Sperm recognized as property in B.C. case; donors win $6.2M settlement

 May 20, 2015 - Article courtesy of http://www.nationalpost.com.

Vancouver - The University of B.C. has agreed to compensate hundreds of cancer victims whose sperm was inadvertently destroyed, in a settlement that recognizes for the first time sperm as property. The $6.2-million settlement was reached by both sides in April after years of wrangling in B.C. courts. Sandy Kovacs, lawyer for the donors, hailed the settlement. It provides fair compensation for men who have suffered the loss of ability to have children of their own," said Kovacs on Tuesday.

About 400 men, mostly cancer patients who wanted their sperm preserved for future procreation before undergoing radiation treatment, stored samples with the UBC Andrology Lab for a fee. In 2002, the freezer had a power interruption, which damaged or destroyed the samples.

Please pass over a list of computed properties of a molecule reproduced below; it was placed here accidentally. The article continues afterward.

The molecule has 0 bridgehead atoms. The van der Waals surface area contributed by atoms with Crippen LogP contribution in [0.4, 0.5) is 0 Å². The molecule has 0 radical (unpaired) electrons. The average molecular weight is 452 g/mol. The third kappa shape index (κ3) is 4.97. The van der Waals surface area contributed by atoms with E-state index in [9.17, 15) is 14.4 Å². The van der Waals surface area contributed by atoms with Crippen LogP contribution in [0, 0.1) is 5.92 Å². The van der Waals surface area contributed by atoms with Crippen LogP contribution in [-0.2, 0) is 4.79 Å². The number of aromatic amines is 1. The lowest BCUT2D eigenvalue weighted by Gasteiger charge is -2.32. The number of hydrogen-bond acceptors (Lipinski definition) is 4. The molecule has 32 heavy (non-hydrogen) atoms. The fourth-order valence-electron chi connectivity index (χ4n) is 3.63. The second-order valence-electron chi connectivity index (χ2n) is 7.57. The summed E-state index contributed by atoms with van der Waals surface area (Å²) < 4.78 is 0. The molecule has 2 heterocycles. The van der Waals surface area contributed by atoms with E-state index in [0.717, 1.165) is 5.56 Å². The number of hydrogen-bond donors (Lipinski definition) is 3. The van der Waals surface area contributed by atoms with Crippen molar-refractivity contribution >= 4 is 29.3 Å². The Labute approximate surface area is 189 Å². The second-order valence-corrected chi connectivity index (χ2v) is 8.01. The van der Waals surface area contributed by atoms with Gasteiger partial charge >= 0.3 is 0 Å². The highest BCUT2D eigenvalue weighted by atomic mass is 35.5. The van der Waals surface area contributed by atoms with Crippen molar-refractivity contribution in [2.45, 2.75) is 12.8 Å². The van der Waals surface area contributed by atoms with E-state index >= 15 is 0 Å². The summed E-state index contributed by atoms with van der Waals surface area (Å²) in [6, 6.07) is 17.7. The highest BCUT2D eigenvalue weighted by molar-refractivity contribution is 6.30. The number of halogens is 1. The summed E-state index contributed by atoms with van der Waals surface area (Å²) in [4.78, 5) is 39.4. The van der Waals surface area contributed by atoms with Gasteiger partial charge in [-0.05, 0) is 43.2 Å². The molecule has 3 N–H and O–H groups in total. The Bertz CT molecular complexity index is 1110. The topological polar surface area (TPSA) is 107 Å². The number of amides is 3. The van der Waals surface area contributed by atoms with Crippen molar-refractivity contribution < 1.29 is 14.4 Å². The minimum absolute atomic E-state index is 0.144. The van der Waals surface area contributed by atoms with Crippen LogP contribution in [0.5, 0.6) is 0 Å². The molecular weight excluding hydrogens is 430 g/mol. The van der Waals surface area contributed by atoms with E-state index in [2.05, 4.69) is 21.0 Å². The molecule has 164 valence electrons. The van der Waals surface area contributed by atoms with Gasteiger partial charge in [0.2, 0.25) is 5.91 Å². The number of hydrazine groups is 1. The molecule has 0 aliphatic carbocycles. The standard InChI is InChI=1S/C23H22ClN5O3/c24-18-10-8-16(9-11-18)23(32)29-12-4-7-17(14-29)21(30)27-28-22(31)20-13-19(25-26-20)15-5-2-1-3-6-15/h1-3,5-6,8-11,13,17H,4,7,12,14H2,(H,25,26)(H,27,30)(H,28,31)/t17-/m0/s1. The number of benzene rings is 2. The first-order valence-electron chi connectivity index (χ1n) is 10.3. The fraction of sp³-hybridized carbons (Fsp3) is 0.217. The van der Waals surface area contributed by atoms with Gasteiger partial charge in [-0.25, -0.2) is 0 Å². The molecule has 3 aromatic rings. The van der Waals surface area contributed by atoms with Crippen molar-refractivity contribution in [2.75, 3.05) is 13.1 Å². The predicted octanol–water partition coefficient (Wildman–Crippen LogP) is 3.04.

The long-running class action suit was first filed nearly 12 years ago, but B.C. Supreme Court denied certification. The plaintiffs appealed and in 2011 the B.C. Court of Appeal overturned the decision and certified the suit.

 

According to court documents, UBC based its defence on a facility agreement signed by donors waiving UBC's liability in the event of damage to the sperm because of equipment malfunction.

The case turned on whether sperm is considered property under Canadian warehousing law, which does not allow the warehouse owners to insert a clause in an agreement exempting themselves from liability.

In 2013, the judge concluded that the lab was similar to a warehouse, storing goods for a fee, and that sperm is property and falls under the definition of goods under the Warehouse Receipt Act — a precedent-setting decision in Canada, said Kovacs. UBC appealed, but the B.C. Court of Appeal upheld the decision in a ruling in January.

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